Photo: Ben DeFlorio


10. If you could go back in time and do one thing over, what would that be?

That’s a good question. I’ve learned from the good and the bad decisions in my life, and I have no huge regrets. I’m concentrating on living forward with the lessons I’ve learned from the past decisions, cherishing the time with my grandmother, making, being, and doing.


11. What’s something that most people don’t know about you?

I think that I consider myself to be a spirited introvert. I come across as an extrovert, I enjoy other people and socializing, and working with others on a team, but I also refuel on my own.


12. What’s the best piece of advice you’ve ever heard?

I’ve been given a lot of great advice. The best is what my friend Davis has told me: to be kind and honest to myself and to others, and live intentionally. You can apply that to various situations and relationships. I’m learning that it is hard to be honest and kind to myself, but that being healthy starts there.


13. Who’s your favorite celebrity and why?

I’m not much of a celebrity person, I don’t keep up with it, but I’d say Jennifer Lawrence. I think it’s awesome that she’s so honest about her role in this world, a role model, and a regular person in some ways. She has a great sense of humor and does not take herself too seriously.



14. What’s your strangest phobia or superstition?

From my childhood, I was afraid of the whale in Pinocchio. That led to me being afraid of the whale in the American Museum of Natural History in NYC, and really, being afraid of things so much larger than me, which make me feel small and helpless.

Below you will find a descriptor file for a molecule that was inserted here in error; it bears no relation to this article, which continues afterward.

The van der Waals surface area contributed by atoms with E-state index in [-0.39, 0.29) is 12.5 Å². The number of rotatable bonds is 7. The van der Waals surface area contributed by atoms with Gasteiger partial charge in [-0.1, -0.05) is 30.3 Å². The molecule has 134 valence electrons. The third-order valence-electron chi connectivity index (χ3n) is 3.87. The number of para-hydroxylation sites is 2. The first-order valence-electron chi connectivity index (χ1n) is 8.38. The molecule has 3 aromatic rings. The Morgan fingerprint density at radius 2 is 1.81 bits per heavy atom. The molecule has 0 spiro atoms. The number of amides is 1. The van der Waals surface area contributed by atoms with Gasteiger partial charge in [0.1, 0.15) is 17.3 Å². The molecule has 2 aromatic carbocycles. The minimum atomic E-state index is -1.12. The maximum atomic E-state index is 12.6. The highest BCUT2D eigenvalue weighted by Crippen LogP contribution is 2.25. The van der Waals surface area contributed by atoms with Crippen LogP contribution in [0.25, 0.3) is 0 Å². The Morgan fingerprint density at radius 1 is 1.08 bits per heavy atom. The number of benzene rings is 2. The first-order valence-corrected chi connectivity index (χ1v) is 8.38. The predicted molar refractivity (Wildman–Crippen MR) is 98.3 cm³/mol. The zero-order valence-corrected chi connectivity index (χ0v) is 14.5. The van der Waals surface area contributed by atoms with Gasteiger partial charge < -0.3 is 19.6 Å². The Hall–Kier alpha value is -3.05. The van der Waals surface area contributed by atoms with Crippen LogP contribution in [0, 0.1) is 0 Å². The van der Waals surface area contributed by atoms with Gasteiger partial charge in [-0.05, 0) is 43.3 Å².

I’m actually going to be performing at that museum this May. A fellow dancer, a co-director of an organization that makes musical instruments out of trash, called Bash the Trash is participating in an event which will be themed around sea turtles. It is quite possible that I will be dancing in the room with the big whale, so I am going to have to come to terms with it. I’ve become less of a picky eater lately, and I’m no longer afraid of spiders, so I’ve definitely gotten over some of my childhood particularities. I’m looking forward to the challenge of embracing this fear.


15. What’s a book everyone should read?

Well, it’s not for everyone on the planet, but I’ve been reading Group Genius by Keith Sawyer, which is a book my dance professor, Penny Campbell, had assigned in a Creative Process class. It’s about how working together in a group can produce more creative results than working individually, and how the creative process is enhanced by collaboration. I’ve been applying it to my art, but it applies to business as well. We’re definitely trying for fruitful collaboration in our work with The Sable Project. As a leader, I’m hoping that working together will help us find more good ideas and more exciting artwork, although we are also going to make sure there is time for solo practice as well.